Cartier’s Tank watch began as powerful vision, the culmination of a lengthy design process that resulted in a revolutionary timepiece that shook up the industry. The Tank swept aside traditions and ushered in a new era of modern designs and workshops.
It was destined to become a watchmaking icon. A hundred years later, the Tank is newer than ever. It is a universal symbol of style and elegance for free spirits of every age. We celebrate the Tank’s centenary with a look at the classics—the Tank Louise Cartier, the Tank Française, the Tank Américaine and the Tank Cintrée—that have been making waves across different eras. The legend of the Cartier Tank is an illustrious and storied one. Louis Cartier distanced himself from the popular Art Nouveau style and went on to pioneer the Art-Deco style in watchmaking. He saw that in a time of pocket watches, a wristwatch would cause a sensation and shake the very foundations of the industry. The booming trade in Cartier watches at the time was the perfect opportunity for Louis to cement his place in the history books.
A few years later, the introduction of the Tank caused shockwaves once again. While everyone else was perfecting designs of circular watches, Cartier broke conventions with a square frame and minimalistic details. The story goes that Louis Cartier modelled the watch on the top view of a tank, with the vertical sidebars inspired by tank treads, and the case representative of a tank’s cockpit.The Tank is a universal watch with a shape that is not square yet also not rectangular. The Tank asserts that freedom and elegance has no gender, as it is at turns both masculine and feminine. Loved by men and women of all ages, it is the ultimate eternally contemporary watch.
The newest model of the Tank Louis Cartier offers two new faces, both powered by the 8971 MC mechanical movement with manual winding. The elegant pink gold model is incontrovertibly Cartier, while the models with diamond-set pink or white gold brancards are
also available for those looking for something more dazzling. The brancards feature taut lines with softened corners and horns incorporated into the case. Clear lines and a strict, measured composition are the marks of Cartier’s pure, enduring and timeless designs.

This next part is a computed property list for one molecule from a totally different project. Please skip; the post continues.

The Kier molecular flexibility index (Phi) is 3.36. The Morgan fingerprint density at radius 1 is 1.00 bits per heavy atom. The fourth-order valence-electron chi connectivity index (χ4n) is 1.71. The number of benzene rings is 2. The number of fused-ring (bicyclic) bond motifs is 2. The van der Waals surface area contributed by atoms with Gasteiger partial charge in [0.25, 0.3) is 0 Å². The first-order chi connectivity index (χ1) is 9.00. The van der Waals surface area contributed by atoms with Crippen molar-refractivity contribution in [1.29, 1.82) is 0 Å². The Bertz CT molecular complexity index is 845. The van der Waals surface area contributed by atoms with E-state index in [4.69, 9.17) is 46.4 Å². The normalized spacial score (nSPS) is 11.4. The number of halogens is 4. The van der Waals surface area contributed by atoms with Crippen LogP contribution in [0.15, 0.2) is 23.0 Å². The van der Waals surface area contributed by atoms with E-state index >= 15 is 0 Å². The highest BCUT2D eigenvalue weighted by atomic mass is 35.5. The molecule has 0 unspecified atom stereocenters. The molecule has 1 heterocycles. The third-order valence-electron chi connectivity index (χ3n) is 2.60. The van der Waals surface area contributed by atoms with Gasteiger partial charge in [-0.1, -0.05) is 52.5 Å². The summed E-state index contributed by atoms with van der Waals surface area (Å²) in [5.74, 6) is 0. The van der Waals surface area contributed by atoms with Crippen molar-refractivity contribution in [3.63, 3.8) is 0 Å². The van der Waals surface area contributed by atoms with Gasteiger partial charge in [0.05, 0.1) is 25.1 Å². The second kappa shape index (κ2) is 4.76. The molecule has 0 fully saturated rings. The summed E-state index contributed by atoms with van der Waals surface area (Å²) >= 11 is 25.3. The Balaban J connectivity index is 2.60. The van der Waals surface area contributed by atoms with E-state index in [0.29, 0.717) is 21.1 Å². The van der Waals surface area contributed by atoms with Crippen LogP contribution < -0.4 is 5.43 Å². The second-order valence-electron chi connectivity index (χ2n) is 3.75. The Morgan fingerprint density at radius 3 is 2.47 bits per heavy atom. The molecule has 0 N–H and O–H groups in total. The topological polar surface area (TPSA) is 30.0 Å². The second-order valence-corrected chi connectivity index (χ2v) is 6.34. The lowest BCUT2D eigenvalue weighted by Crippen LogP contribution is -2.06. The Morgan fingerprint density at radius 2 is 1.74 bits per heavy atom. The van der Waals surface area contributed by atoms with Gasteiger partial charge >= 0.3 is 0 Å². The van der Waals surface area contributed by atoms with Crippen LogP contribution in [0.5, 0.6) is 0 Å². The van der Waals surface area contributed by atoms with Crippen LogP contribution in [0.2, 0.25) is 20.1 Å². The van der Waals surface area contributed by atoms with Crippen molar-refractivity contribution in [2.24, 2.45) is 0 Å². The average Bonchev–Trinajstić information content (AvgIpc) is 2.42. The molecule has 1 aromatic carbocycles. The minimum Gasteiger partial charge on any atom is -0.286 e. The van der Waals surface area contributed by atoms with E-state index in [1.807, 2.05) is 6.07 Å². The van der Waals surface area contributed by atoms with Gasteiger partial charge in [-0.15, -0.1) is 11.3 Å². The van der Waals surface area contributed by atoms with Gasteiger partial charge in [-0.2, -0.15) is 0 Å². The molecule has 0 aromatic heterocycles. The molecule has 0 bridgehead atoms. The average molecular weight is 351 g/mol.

Created in 1996, the Tank Française brought on refreshing new stylistic features. The case was attached to a metal bracelet, thereby recon guring the design of the side brancards. Other features include a dial with Roman numerals, a “rail-track” minute circle, sword-shaped hands and a faceted winding crown adorned with a sapphire cabochon.
The aesthetic is completed by a curved case and the bracelet, creating a seamless continuity of lines, volume and material. The newest model comes in steel, set with brilliant-cut diamonds, and is powered by a quartz movement.
The Tank Américaine was introduced with a more compact rectangular frame and rounded brancards. The slightly convex form made it a classic that combined watchmaking expertise with style. It played with geometry, alternating between soft and hardened edges, straight lines and curves, rounded corners and angles. It was also the rst Cartier watch to offer to feature a curved water-resistant case. The updated Tank Américaine retains its robust proportions, while introducing a new folding buckle. Now manufactured in steel, the Tank Américaine is truly a classic that holds its own regardless of time period.
The Tank Cintrée was one of Cartier’s first watches. Its rectangular shape and curved design were a functional and aesthetical exercise that would come to inspire the creation of the Tank Américaine. Its powerful shape is delimited by a pair of brancards that frame the timepiece.
The new release of the Tank Cintrée comes in pink gold and platinum. Its transparent design reveals a skeleton movement that follows the curves of the case. Only the bare essentials—the hands, the chemin de fer and the overlapping gears in the background—are found in the distinctive curved case.